Walter Mehring shared several photos from his time as a counselor on the Nature Camp Alumni facebook page – and then agreed to do a little story telling for us here.

So here we were: a girl counselor, half a dozen bedraggled campers and me, soaking wet, lost in the George Washington National Forest, and our breakfast was, at that moment, being served back at Camp, whereever that was. It seemed like we had been walking down hill from Whetstone Ridge forever…

How did I get into this mess? It all had started the summer before, when my brother, Peter, then the Nature Camp Director of Instruction, asked me if I would come teach at Camp. He thought my skills at doing things with nature as opposed to knowing things about nature would be a valuable addition. That year, I taught properties of various local woods and how to safely and effectively use wood working tools like axes, knives and chisels. After Camp, I had the opportunity to spend several months living off the land and reefs of Vieques, Puerto Rico with a spear gun and Ewell Gibbons’s book, Stalking the Blue Eyed Scallop. When I returned to Camp the following summer of ’72, Colonel Reeves’ first year as Director, we decided I would continue my “hands on” approach by teaching a class on basic survival skills and local wild foods. To add some immediacy to the class, there would be a final test: one morning, late in the second week of each session (before we’d eaten breakfast!), the Colonel would announce that “our plane had crashed,” We were then dropped off somewhere in the forest and were left on our own for 24 hours until we rescued ourselves. Each camper was allowed to take only the clothes they were wearing at the moment of the “crash.” I also took an aluminum pot and spoons.

It was a lot of fun, at first. We’d practiced making shelters out of hemlock boughs, but the weather was warm and clear, and the extra work and destruction seemed unnecessary. So we foraged as we hiked and looked for a camping spot for the night with spring water, adequate dry wood, and shelter from the wind. Plant foods included greenbriar, chickweed, wild mustard, wood sorrel, plantain, wild lettuce, wild onion, violets, lambs quarters, Canadian ginger, grape leaves, fern fiddleheads, rock tripe lichen, stinging nettles, and assorted berries. Animal foods included crayfish, and dusky and seal salamanders from the creeks. On one hike we caught a rattlesnake, and caught a nice big fish by hand fishing. What we foraged went into the pot and got boiled. Some sessions ate better than others. The slim picking dinners got special names. One meal that was mostly stinging nettles and rock tripe was christened “Green Grunge”. Another that was seasoned with a baby bluejay was named “Bouillon Bleu.”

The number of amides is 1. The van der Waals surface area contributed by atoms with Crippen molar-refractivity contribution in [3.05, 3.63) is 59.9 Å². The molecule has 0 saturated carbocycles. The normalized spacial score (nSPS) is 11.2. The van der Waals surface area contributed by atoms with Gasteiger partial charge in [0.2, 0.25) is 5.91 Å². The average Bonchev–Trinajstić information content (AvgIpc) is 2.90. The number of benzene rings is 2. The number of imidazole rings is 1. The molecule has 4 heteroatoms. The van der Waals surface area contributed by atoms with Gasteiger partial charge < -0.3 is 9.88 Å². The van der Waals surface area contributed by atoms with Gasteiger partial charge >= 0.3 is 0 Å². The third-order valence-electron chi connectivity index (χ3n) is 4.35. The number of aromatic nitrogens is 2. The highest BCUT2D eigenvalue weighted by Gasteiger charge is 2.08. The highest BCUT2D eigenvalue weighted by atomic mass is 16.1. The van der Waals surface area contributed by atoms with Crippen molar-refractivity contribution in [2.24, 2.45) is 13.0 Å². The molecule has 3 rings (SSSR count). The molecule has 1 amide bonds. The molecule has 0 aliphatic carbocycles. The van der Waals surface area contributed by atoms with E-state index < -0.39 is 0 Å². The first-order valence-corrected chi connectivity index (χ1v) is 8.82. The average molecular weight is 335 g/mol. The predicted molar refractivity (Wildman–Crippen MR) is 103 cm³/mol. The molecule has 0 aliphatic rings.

Mostly campers ate what they gathered with great cheer and fortitude. A few elected to fast for the duration. A few others threw up in the bushes. Two foods that I’d read were edible but seemed to cause problems were boiled young jewel weed shoots and raw daylily tubers.

The campers had learned to make fire without paper -2 matches allowed. So, as nightfall approached, we foraged for dryish firewood. Lower branches of hemlocks tended to be dead and dry and were easily snapped off. Three fallen saplings were slowly fed into the fire, small end first. 25-foot saplings would last the night. As darkness closed around us, the orange fire and bright sparks gave welcome warmth and security, while the rotting root ball ends of the saplings we were feeding into the flames glowed eerily with green phosphorescence in the dark beyond the circle of firelight.

Mostly, we were accident free. A camper or two huddled a little too close to the flames and partially melted their shoes. Freeman Jones sliced his hand with a knife trying to make a spear for a rabbit hunt.

A little after midnight, survival got real.The warm evening temperatures plummeted and we were drenched with cold soaking rain and wind that quickly reduced our warm fire to a few struggling coals and left us shivering in the dark. To avoid hypothermia we sat packed together in a line, back to belly, through the long night to conserve body heat. It was a long wait for the slow glow of dawn.

With first light we got moving down the mountain to warm up, in eager anticipation of Camp breakfast. But, as the morning wore on the forest never seemed to end, which is where this story begins. Eventually we did hit Rt 608. We’d taken the wrong ridge down and were heading toward Buena Vista rather than Camp. We got back to Camp in time for lunch rather than breakfast. There were cheers when we finally showed up. Rumor had it that Colonel was on the verge of calling out rescue helicopters.

Looking back, I’m surprised the Colonel let the class continue, especially after that first Whetstone Ridge trek. We had no cell phones in those days so there was really no way to get in touch with Camp except to show back up again after 24 hours. Liability risk seemd pretty high, but the good Colonel let me continue the class for the rest of that summer and the next. I believe Freeman Jones continued the class after I left.

I hope the class was good for my campers. I know it was good for me. After college, I had no clear idea of what I wanted to do next with my life. Shortly after my last Camp session, I emerged from my shack in the woods where I was living and burst into tears. I suddenly realized I was going to become a teacher. For nine years after that, I taught wilderness survival skills as a Life Science teacher. After that, for thirty years, I taught wilderness survival skills as a counselor and marriage and family therapist.

I have loved it all!